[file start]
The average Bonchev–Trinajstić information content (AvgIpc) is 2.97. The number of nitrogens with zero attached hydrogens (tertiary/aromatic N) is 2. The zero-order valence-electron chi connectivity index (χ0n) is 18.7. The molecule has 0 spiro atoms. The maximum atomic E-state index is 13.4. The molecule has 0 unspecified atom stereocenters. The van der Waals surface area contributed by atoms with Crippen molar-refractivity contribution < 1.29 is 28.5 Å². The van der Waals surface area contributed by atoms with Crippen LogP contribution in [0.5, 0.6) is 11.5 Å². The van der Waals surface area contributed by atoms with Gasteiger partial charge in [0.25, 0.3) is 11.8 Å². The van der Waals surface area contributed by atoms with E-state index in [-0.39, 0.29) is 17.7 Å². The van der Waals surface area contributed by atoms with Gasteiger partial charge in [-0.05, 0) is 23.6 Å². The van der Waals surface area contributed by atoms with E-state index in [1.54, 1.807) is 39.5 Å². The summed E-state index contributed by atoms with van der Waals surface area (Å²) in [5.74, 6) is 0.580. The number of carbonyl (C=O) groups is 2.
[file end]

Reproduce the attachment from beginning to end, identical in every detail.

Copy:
The average Bonchev–Trinajstić information content (AvgIpc) is 2.97. The number of nitrogens with zero attached hydrogens (tertiary/aromatic N) is 2. The zero-order valence-electron chi connectivity index (χ0n) is 18.7. The molecule has 0 spiro atoms. The maximum atomic E-state index is 13.4. The molecule has 0 unspecified atom stereocenters. The van der Waals surface area contributed by atoms with Crippen molar-refractivity contribution < 1.29 is 28.5 Å². The van der Waals surface area contributed by atoms with Crippen LogP contribution in [0.5, 0.6) is 11.5 Å². The van der Waals surface area contributed by atoms with Gasteiger partial charge in [0.25, 0.3) is 11.8 Å². The van der Waals surface area contributed by atoms with E-state index in [-0.39, 0.29) is 17.7 Å². The van der Waals surface area contributed by atoms with Gasteiger partial charge in [-0.05, 0) is 23.6 Å². The van der Waals surface area contributed by atoms with E-state index in [1.54, 1.807) is 39.5 Å². The summed E-state index contributed by atoms with van der Waals surface area (Å²) in [5.74, 6) is 0.580. The number of carbonyl (C=O) groups is 2.